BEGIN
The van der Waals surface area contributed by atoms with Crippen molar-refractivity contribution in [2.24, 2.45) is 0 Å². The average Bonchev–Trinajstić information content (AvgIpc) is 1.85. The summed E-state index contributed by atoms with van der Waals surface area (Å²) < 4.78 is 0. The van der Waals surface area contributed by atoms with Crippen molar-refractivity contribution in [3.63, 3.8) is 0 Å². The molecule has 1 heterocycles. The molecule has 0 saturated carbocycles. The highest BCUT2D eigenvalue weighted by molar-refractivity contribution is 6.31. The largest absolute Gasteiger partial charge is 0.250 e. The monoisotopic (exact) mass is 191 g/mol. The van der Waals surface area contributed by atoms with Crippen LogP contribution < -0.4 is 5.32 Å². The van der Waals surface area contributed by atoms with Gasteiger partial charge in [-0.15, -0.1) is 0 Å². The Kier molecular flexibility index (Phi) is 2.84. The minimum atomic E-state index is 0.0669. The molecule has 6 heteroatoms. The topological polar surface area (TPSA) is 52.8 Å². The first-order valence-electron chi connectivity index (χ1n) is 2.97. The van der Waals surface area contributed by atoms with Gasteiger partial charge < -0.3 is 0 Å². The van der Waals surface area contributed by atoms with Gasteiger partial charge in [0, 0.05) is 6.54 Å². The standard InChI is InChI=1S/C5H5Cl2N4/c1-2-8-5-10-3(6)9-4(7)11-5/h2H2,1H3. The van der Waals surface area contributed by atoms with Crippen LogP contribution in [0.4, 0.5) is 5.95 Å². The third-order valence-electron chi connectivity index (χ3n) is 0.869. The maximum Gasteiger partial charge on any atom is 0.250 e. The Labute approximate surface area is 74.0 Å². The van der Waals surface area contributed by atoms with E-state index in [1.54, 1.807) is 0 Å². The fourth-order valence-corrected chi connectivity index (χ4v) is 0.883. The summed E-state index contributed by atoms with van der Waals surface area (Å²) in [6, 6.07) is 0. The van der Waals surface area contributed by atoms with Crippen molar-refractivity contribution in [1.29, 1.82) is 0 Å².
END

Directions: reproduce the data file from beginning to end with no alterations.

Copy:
The van der Waals surface area contributed by atoms with Crippen molar-refractivity contribution in [2.24, 2.45) is 0 Å². The average Bonchev–Trinajstić information content (AvgIpc) is 1.85. The summed E-state index contributed by atoms with van der Waals surface area (Å²) < 4.78 is 0. The van der Waals surface area contributed by atoms with Crippen molar-refractivity contribution in [3.63, 3.8) is 0 Å². The molecule has 1 heterocycles. The molecule has 0 saturated carbocycles. The highest BCUT2D eigenvalue weighted by molar-refractivity contribution is 6.31. The largest absolute Gasteiger partial charge is 0.250 e. The monoisotopic (exact) mass is 191 g/mol. The van der Waals surface area contributed by atoms with Crippen LogP contribution < -0.4 is 5.32 Å². The van der Waals surface area contributed by atoms with Gasteiger partial charge in [-0.15, -0.1) is 0 Å². The Kier molecular flexibility index (Phi) is 2.84. The minimum atomic E-state index is 0.0669. The molecule has 6 heteroatoms. The topological polar surface area (TPSA) is 52.8 Å². The first-order valence-electron chi connectivity index (χ1n) is 2.97. The van der Waals surface area contributed by atoms with Gasteiger partial charge < -0.3 is 0 Å². The van der Waals surface area contributed by atoms with Gasteiger partial charge in [0, 0.05) is 6.54 Å². The standard InChI is InChI=1S/C5H5Cl2N4/c1-2-8-5-10-3(6)9-4(7)11-5/h2H2,1H3. The van der Waals surface area contributed by atoms with Crippen LogP contribution in [0.4, 0.5) is 5.95 Å². The third-order valence-electron chi connectivity index (χ3n) is 0.869. The maximum Gasteiger partial charge on any atom is 0.250 e. The Labute approximate surface area is 74.0 Å². The van der Waals surface area contributed by atoms with E-state index in [1.54, 1.807) is 0 Å². The fourth-order valence-corrected chi connectivity index (χ4v) is 0.883. The summed E-state index contributed by atoms with van der Waals surface area (Å²) in [6, 6.07) is 0. The van der Waals surface area contributed by atoms with Crippen molar-refractivity contribution in [1.29, 1.82) is 0 Å².